Bandwidth Throttling Failures I Have Known and Loved

My webserver is the same machine I use for everything else. So when someone starts downloading 10 files at once at 200KB/s max per tcp session, my web browsing gets very slow. Unacceptable. With thttpd I could easily set webserver wide bandwidth throttling, but it's SSI features leave much to be desired. So nginx.

nginx connection and per connection rate limits

Throttling bandwidth with nginx is hard. Limiting speeds by connection rate and max connections doesn't really do the job. You either end up with high max connections with each having a low $limit_rate, or only one or two max connections and a high $limit_rate. With the former single files take forever to download with some http clients, while lots of cocurrent file downloads will behave 'appropriately'. With the later single files download fine, but additional cocurrent downloads will go over the bandwidth limit. And if you avoid that by setting the max connection limit low thenen pages with many files to download (say, 350+ images) will take forever or 503.

This is the solution

nginx-limit-traffic-rate module

My years long search came to an end when I found It does per-IP bandwidth throttling from within nginx in a clean and flexible way. I didn't really want per-IP but since most of my problems with bandwidth are generated by one IP and not multiple IPs at once this should work too.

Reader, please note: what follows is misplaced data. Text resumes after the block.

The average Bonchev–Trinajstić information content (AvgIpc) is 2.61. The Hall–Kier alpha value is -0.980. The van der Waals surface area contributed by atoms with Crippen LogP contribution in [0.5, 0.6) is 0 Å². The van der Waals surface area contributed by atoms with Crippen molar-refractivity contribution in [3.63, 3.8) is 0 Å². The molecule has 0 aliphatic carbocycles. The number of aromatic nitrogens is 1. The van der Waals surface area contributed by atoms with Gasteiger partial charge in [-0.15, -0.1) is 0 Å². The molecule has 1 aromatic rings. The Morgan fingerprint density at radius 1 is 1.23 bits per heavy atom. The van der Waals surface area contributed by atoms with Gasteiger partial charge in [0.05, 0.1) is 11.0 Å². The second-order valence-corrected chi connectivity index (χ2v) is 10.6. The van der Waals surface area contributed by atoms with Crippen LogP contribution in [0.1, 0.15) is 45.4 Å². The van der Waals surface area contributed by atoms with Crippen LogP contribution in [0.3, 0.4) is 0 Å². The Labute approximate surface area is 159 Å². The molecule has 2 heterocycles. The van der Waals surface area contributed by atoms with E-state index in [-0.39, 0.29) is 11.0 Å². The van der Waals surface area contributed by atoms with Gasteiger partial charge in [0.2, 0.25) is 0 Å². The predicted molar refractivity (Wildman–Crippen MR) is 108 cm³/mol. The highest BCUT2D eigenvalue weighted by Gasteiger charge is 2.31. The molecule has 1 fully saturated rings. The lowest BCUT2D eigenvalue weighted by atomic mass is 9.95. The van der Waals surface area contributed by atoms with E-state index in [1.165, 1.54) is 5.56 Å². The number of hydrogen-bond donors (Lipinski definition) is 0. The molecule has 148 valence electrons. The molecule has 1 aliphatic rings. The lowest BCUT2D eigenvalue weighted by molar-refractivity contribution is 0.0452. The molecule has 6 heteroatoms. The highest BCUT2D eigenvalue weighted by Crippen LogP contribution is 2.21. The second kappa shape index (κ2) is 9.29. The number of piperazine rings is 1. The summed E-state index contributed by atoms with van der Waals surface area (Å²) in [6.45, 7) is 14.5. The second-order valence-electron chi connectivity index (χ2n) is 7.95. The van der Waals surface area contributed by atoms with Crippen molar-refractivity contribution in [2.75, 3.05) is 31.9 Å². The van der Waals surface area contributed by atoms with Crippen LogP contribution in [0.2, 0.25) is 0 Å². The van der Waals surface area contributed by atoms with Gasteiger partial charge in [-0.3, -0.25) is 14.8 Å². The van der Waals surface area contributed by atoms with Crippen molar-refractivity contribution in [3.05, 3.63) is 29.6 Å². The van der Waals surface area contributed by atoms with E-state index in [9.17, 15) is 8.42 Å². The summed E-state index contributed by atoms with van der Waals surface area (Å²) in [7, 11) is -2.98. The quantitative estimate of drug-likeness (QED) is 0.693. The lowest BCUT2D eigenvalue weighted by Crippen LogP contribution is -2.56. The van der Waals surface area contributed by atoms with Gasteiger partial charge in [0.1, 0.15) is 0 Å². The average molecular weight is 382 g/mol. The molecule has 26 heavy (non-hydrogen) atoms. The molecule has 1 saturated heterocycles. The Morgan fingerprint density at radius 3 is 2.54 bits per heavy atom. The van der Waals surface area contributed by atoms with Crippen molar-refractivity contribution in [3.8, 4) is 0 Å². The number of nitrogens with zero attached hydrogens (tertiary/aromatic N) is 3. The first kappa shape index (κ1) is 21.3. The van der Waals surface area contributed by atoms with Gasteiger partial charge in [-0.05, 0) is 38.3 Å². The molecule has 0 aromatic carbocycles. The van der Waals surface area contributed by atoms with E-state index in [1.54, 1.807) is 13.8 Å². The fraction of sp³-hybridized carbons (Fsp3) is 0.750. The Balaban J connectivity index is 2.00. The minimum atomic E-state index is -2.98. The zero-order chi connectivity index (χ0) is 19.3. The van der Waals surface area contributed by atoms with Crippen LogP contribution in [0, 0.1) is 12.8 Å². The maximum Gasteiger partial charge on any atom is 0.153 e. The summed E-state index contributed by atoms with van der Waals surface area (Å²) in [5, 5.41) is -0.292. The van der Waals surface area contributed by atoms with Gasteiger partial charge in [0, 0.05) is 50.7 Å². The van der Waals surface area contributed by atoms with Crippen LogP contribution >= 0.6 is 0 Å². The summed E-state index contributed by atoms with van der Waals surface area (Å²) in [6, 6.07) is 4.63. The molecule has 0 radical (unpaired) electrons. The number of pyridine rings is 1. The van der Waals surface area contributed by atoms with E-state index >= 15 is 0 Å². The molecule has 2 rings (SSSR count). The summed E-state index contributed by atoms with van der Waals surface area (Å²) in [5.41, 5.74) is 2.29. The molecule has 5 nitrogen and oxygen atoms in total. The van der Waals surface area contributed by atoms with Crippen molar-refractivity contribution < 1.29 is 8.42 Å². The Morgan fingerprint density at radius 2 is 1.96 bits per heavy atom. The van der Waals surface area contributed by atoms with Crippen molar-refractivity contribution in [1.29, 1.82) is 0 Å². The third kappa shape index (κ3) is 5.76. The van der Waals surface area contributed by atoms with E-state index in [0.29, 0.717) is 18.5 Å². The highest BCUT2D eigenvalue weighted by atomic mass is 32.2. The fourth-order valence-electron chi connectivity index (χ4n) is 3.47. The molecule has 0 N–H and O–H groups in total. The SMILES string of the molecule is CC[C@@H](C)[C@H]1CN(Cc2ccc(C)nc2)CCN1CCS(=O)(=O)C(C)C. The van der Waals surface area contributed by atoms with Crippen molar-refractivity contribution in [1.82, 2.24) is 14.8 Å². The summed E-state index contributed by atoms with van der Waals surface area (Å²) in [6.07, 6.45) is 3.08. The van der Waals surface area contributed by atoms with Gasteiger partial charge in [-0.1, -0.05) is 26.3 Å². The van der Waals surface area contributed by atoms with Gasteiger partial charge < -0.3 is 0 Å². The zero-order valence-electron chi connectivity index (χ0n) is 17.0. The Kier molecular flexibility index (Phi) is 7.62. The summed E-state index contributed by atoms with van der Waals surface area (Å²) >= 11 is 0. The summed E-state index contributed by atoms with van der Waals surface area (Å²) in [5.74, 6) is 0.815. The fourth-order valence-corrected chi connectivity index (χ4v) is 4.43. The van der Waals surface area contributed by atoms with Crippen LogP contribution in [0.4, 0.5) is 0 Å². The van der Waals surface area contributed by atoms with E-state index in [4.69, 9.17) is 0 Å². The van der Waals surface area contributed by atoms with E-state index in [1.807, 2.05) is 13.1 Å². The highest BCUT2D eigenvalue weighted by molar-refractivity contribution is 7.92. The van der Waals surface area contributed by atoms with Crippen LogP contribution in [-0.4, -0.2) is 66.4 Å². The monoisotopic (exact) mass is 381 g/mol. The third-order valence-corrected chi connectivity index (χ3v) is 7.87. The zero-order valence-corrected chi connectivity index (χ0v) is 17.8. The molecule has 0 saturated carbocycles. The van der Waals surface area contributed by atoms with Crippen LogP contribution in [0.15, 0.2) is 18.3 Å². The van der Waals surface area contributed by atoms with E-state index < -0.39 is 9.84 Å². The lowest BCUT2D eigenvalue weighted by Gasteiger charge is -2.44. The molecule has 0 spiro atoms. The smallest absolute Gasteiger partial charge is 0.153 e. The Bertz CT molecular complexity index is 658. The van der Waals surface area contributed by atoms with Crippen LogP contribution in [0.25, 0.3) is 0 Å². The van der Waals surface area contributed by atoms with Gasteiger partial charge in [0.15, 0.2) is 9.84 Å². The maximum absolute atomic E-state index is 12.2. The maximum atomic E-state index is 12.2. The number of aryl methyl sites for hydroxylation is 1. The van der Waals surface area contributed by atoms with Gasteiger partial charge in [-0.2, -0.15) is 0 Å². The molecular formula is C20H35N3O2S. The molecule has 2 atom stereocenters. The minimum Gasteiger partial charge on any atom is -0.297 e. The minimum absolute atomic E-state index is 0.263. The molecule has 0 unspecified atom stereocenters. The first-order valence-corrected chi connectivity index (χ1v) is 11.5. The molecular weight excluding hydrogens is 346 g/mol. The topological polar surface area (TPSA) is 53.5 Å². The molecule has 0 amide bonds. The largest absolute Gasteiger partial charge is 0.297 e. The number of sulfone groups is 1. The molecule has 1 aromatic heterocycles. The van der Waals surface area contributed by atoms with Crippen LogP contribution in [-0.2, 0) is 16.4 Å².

http {
	limit_traffic_rate_zone rate $remote_addr 10m; # shared ram 
	server {
		location /library/ {
			limit_traffic_rate  rate 200k;		

Unfortunately this module is no longer maintained as of 2016. It does not play well with nginx versions from 1.9 and onwards unless you go and patch incompatiblities in the c as they come up manually.

Edit, years later

The quest for *all* server traffic limiting never really left mind mind as I'd constantly have problems with limiting by IP. One day I realized that setting the trigger variable for the nginx traffic limit zone to something that is the same for all users of the site at once, like $server_name, might be acceptable and then the entire server would be in the same pool.

limit_traffic_rate_zone   thisisaratezone $server_name 10m;
# enable per-server RAM for tracking rate limiting

It just needed *something* there. This seems to work better but I'm still getting plenty of bursts 10x above the actual limit set. But better.

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trickle, a userspace tool

$ sudo /usr/bin/trickle -u 200 /usr/sbin/nginx # for testing, I made an /etc/init.d/trickle-nginx script too

My first throught was to try the userspace tool, trickle. But a little testing reminded me that the preloaded library method that it uses won't be inherited by the worker processes and only the master will be rate limited... and it isn't even sending data. So trickle doesn't work.

Linux traffic control w/ tc and iptables

$ sudo tc qdisc add dev eth0 root handle 1:0 htb default 10;
$ sudo tc class add dev eth0 parent 1:0 classid 1:10 htb rate 180kbps ceil 200kbps prio 0;